Irregularly shaped tree with a bent and twisting, angular trunk. Simple, alternate ovoid leaves, thick and stiff. Waxy, glossy, and dark green, they contrast markedly with the lighter bark of the branches and twigs. Solitary flowers may be found growing amid the foliage or directly from the sides of the bare sections of the larger limbs and even the trunk. They are large, white, and composed of four thick petals fused into a bent and angular corolla tube that flares distally into a trumpet. The green calyx that covers and protects the developing flower during its early development is also fused into one piece, and it splits irregularly when the blossom finally emerges. Five long, black-anthered stamens and a central pistil are found within the perianth. Flowers are nearly present throughout the entire year. Fruits are large (4"in diameter), ovoid, indehiscent green pods with a smooth, glossy texture and an appearance similar to the fruits of the Jicaro (Crescentia alata ) tree. Inside the thin, woody skin of the pod is a white fleshy pulp that surrounds several black seeds. The white pulp and seeds of the fruit are edible. Jicarillo wood is reportedly hard and rot resistant.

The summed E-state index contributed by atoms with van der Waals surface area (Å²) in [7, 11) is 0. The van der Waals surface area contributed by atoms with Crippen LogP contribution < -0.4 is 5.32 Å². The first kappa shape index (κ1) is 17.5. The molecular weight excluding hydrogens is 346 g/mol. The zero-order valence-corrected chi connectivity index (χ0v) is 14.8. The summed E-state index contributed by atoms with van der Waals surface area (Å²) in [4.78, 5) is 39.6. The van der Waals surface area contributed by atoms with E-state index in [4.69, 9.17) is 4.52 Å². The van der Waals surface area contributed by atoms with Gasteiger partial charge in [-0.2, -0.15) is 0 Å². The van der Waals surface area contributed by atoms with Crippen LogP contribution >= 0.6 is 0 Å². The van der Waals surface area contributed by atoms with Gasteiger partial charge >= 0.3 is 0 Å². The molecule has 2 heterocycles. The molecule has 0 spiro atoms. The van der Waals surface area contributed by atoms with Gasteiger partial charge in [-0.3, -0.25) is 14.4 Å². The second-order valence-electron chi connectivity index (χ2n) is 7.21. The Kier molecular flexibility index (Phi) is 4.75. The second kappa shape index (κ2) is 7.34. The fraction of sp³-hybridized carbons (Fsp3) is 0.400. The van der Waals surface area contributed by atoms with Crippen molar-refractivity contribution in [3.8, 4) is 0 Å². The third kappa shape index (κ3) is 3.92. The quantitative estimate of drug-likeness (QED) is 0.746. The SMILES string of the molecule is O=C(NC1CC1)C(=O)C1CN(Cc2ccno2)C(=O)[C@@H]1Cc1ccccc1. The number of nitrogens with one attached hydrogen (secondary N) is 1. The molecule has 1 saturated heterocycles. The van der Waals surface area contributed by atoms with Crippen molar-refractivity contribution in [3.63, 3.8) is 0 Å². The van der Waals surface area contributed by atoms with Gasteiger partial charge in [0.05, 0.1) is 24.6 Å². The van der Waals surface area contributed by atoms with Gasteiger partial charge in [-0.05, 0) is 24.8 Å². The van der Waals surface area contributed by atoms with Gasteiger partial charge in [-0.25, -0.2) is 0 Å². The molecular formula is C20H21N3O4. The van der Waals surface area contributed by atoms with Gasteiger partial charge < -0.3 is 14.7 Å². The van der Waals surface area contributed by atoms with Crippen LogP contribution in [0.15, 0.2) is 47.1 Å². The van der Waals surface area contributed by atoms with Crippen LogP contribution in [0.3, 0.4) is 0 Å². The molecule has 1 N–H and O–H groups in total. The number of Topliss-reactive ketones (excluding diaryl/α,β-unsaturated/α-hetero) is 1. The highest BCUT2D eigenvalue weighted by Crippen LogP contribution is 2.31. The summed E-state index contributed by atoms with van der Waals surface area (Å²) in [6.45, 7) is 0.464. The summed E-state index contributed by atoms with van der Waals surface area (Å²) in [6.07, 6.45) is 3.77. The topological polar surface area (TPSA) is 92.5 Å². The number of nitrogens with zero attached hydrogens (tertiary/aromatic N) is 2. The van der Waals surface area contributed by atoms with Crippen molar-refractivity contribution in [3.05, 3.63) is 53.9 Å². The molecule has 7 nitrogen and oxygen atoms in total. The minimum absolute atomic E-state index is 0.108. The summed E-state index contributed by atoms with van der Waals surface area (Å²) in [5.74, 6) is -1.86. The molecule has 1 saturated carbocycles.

Pollination: "Members of this genus are not bee pollinated - the flowers have peak nectar production at night, and you'll notice that they produce quite a lot of nectar. Bees are generally after the pollen, they would probably drown in all the nectar this species produces. The flowers are also pretty big - these are bat pollinated. The bees will certainly visit, but they are not effective transferrers of the pollen to the stigma". (By Susan Grose)